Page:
(2.) The evil must be future. For the naked theory of the most pernicious evil does not wound the soul, but the apprehension of falling under it. If reason can open an expedient to prevent an evil, this passion is quiet. And fear precisely regards its object as to come. Present evils induce grief and sorrow: past evils by reflection affect with joy, and give a quicker relish to present felicity. Approaching evils alarm us with fear.

(3.) The evil must be apprehended as prevalent to make it fearful. For if by comparison we find our strength superior, we either neglect the evil for its levity, or determine to encounter it; and resistance is the proper effect of anger, not of fear. But

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when an impendent evil is too hard for us, the soul shrinks and recoils from it.

Now all these qualifications that make an object fearful, concur in death.

Ist. It is an evil universally known. The frequent funerals are a real demonstration that speaks sensibly to our eyes, that death reigns in the world. On every side death is in our view, and the shadow of it darkens our brightest days.

2dly. It is certainly future. All the wretched accidents of this life, such as concern us in our persons, relations, estates and interests; a thousand disasters that a jealous fear and active fancy will extend and amplify; as they may, so they may not happen to us. And from this mixture of contrary possibilities, from the uncertainty of event, hope, that is an insinuating passion, mixes with fear, and derives comfort. For as sometimes a sudden evil surprises, not forethought of; so, often the evil that was sadly expected, never comes to pass.

" But what man is he that lives, and shall not see death ?" Psal. 89. 4. Who is so vain as to please himself with an imagination of immortality here? Though men are distinguished in the condition of living, yet all are equal in the necessity of dying. Human greatness in every kind, nobility, riches, empire cannot protect from the sudden and sovereign hand of death, that overthrows all. The most conspicuous difference in this world is between the victorious, and the vanquished prostrate at their feet : but death makes them equal. Then the wretched captive shall upbraid the proud conqueror, “ art thou become weak as me? Art thou become like us?” The expressions of scripture concerning the frailty of man, are often literally and precisely verified : “he is like the grass, in the morning it flourishes and groweth up, in the evening it is cut down and withereth.”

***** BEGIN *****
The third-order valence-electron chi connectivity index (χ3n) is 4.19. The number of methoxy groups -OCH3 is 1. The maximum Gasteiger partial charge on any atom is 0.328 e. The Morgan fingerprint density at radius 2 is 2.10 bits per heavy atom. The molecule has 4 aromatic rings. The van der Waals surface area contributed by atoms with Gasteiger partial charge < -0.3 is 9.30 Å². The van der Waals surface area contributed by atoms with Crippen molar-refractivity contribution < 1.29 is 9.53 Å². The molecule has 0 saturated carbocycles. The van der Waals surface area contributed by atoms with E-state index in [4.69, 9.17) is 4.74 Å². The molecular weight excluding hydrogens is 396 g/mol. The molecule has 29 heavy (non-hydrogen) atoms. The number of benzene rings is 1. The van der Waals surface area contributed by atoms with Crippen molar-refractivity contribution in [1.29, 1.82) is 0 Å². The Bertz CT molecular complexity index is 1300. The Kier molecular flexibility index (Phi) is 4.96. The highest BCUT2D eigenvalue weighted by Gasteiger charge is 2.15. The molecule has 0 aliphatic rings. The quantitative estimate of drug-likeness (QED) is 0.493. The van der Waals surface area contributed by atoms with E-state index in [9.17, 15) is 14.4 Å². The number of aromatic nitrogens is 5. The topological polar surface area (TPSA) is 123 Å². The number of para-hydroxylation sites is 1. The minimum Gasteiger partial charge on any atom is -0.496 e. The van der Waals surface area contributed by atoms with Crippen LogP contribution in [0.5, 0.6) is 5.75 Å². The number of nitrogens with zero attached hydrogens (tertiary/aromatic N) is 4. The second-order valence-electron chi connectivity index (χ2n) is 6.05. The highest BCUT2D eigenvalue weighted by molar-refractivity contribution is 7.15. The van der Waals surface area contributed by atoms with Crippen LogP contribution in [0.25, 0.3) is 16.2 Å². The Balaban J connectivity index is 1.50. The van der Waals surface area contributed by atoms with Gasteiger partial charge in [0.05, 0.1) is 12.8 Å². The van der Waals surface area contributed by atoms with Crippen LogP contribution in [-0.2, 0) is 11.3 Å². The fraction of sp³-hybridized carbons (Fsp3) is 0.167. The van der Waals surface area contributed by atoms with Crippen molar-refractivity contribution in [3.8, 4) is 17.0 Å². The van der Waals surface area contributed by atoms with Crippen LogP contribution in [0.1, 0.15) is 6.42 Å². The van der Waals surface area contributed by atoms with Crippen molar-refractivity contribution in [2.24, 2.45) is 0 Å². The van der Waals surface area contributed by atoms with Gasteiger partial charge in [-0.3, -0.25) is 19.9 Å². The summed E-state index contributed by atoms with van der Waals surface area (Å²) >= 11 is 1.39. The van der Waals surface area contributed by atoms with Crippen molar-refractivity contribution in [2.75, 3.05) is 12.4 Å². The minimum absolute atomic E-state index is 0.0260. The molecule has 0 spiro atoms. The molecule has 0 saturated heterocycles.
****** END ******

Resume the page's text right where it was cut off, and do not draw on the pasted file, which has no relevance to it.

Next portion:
3dly. Death is a prevalent insuperable evil : hence the proverbial expression, “strong as death that subdues all, cruel as the grave that spares none." It is in vain to struggle with the pangs of death. No simples in nature, no compositions of art, no influence of the stars, no power of angels can support the dying body, or retain the fitting soul. “ There is no man hath power over the spirit to retain the spirit; neither hath he power in the day of death: and there is no discharge in that war.”